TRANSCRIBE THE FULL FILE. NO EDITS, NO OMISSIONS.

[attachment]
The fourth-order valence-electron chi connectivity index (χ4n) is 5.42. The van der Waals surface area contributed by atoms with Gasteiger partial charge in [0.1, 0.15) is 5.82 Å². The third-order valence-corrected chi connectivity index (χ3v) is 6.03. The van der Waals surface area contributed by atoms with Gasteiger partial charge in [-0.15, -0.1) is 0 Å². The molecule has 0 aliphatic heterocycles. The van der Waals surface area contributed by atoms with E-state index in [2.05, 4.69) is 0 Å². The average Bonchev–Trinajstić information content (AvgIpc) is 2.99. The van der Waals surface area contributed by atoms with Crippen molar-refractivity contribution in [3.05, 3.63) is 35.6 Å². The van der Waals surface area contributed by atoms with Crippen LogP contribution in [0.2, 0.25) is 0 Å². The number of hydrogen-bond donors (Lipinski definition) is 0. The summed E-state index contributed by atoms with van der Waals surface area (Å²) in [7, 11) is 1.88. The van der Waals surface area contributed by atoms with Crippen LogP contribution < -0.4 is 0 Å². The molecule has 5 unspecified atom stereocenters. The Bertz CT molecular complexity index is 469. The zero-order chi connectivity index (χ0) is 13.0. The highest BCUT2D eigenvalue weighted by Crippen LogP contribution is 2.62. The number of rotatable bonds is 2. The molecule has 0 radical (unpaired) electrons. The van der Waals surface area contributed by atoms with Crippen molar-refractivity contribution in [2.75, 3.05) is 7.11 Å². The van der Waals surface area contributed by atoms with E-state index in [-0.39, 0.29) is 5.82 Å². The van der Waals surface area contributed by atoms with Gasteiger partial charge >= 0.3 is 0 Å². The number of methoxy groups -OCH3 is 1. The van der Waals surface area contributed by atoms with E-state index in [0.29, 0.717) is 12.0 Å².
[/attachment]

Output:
The fourth-order valence-electron chi connectivity index (χ4n) is 5.42. The van der Waals surface area contributed by atoms with Gasteiger partial charge in [0.1, 0.15) is 5.82 Å². The third-order valence-corrected chi connectivity index (χ3v) is 6.03. The van der Waals surface area contributed by atoms with Gasteiger partial charge in [-0.15, -0.1) is 0 Å². The molecule has 0 aliphatic heterocycles. The van der Waals surface area contributed by atoms with E-state index in [2.05, 4.69) is 0 Å². The average Bonchev–Trinajstić information content (AvgIpc) is 2.99. The van der Waals surface area contributed by atoms with Crippen molar-refractivity contribution in [3.05, 3.63) is 35.6 Å². The van der Waals surface area contributed by atoms with Crippen LogP contribution in [0.2, 0.25) is 0 Å². The number of hydrogen-bond donors (Lipinski definition) is 0. The summed E-state index contributed by atoms with van der Waals surface area (Å²) in [7, 11) is 1.88. The van der Waals surface area contributed by atoms with Crippen LogP contribution < -0.4 is 0 Å². The molecule has 5 unspecified atom stereocenters. The Bertz CT molecular complexity index is 469. The zero-order chi connectivity index (χ0) is 13.0. The highest BCUT2D eigenvalue weighted by Crippen LogP contribution is 2.62. The number of rotatable bonds is 2. The molecule has 0 radical (unpaired) electrons. The van der Waals surface area contributed by atoms with Crippen molar-refractivity contribution in [2.75, 3.05) is 7.11 Å². The van der Waals surface area contributed by atoms with E-state index in [-0.39, 0.29) is 5.82 Å². The van der Waals surface area contributed by atoms with Gasteiger partial charge >= 0.3 is 0 Å². The number of methoxy groups -OCH3 is 1. The van der Waals surface area contributed by atoms with E-state index in [0.29, 0.717) is 12.0 Å².